Chad Reed: Unplugged honesty

Get the inside scoop from riders Ryan Villopoto, Chad Reed, James Stewart, Ryan Dungey and Justin Barcia before Saturday's Supercross season opener in Anaheim, Calif.

Older, wiser and willing to be completely honest, Chad Reed on Saturday will begin his 12th season of racing in the United States and his third as a team owner.

One of the many riders making a comeback from injury, he took nearly six months off the bike after February surgery on his left ACL. Reed's doctor advised a longer than normal recovery period, so he worked on building his team, missed out on signing Dean Wilson, had another child and ate some chocolate ice cream.

After that he went to work on the all-new 2013 Honda, missed out on signing Dean Wilson again, raced in Australia and overcame some mental struggles in his preparation for the 2013 Monster Energy Supercross Championship.

Reed gave the following interview via phone on New Year's Day just before he started a day of riding. What have been the benefits of being away all this time? You took a long time off. Reed: The benefits would be that I concentrated 100 percent on the race team. I worked really hard with the team and we got some really good, solid sponsors that I think are excited to be a part of TwoTwo Motorsports and what we stand for.

And then, of course, I can't leave out the non-professional side of my life. I welcomed my second kid, and first daughter, into the world this year and I was able to be there and not worry about going racing or anything like that. There is a lot of good that comes from being away from racing.

What exactly did you beef up on the team? What was one area that needed help that you were glad to have time to do?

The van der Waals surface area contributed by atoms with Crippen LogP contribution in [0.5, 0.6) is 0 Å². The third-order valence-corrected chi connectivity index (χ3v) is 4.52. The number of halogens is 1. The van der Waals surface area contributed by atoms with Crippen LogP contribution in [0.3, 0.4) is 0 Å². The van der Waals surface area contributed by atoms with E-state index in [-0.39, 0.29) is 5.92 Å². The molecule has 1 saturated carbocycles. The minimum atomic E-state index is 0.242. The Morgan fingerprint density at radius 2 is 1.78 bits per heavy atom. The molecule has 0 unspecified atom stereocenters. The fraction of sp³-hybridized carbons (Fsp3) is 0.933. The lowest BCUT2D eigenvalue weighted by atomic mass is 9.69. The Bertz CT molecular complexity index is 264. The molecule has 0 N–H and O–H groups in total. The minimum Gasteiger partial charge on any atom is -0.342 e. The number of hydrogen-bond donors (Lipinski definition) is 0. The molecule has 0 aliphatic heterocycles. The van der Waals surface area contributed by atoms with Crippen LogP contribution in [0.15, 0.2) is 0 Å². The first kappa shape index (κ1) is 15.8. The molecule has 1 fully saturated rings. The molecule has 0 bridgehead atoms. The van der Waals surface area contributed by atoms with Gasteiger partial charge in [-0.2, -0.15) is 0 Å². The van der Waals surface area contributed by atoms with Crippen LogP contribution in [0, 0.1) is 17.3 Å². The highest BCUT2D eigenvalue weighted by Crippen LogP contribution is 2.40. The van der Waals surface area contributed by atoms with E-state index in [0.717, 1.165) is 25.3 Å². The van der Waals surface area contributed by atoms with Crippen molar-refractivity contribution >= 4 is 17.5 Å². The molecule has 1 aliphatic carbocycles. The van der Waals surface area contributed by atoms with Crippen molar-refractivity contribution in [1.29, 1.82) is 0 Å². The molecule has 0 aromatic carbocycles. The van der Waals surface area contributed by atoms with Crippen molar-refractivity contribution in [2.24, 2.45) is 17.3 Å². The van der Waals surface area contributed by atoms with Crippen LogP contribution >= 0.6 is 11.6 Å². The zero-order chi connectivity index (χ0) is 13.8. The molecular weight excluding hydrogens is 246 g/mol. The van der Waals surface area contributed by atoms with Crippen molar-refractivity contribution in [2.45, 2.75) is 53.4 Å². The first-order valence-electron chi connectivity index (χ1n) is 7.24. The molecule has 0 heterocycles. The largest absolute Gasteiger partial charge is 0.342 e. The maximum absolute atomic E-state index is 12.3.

I think our budget is bigger, which helps us be a little more secure and helps us do things a little better in areas where we want to be a little stronger. I feel like, right now for a single-rider team we're a little overstaffed but the goal is to have two successful guys who can challenge for race wins and for titles. We fell short of the goal this year, which was to have two guys. I don't want to play the blame game, but I'm definitely not going to take the fall for not living up to that. We were equipped to do it. We had the budget to do it but unfortunately some things didn't align.

You would have liked to have had Dean Wilson, right?
We would have loved to have had Dean. I think Dean makes a lot of sense. He's young, has a lot of talent, got a bright future ahead of him, a great set of parents. I like everything that Dean stands for. Negotiating with Dean in June and July was probably out of our budget. Then with Jeff Ward Racing going away and him losing his job that really opened up a great situation for us to take advantage of and we unfortunately couldn't.

Is the easiest answer that the right equipment wasn't available?
Yeah, the equipment wasn't available to us like we would have liked or hoped. I guess times are tough and sometimes what you're promised in a contract never comes to fruition.

You live and learn and we're learning each and every year. I would say things happen for a reason and maybe we weren't quite ready. Maybe it's best we have a multi-rider team after my years of racing.

The injury that you had back in February, was it mentally difficult to recover from?
I would say no but, for some reason, when I did come back, for a long time I didn't feel [like] myself. I didn't feel like I had what I would call the natural raw speed of being able to twist the throttle. I could jump on and do all the things that the average person would be comfortable with but, as you saw at the Monster Energy Cup, my pace wasn't terrible but it was off a little bit and I was kind of fighting that for a good couple of months. Then finally I did three races in Australia and the last week we were there something just clicked and that's kind of what made me think that it was a little more difficult to come back from than what I'd imagined.

Like, I wasn't feeling good on the bike and, at some point, I was like, "Wow, is this new bike not the best bike for me? Am I not riding it to its full potential and we just don't jell well?" I kind of went through a patch there where I was a little nervous. But we didn't change the bike at all and suddenly I just woke up one morning and I went a second and a half faster at my practice track. From then on I've been feeling a lot better on the bike. It's weird how mental racing is.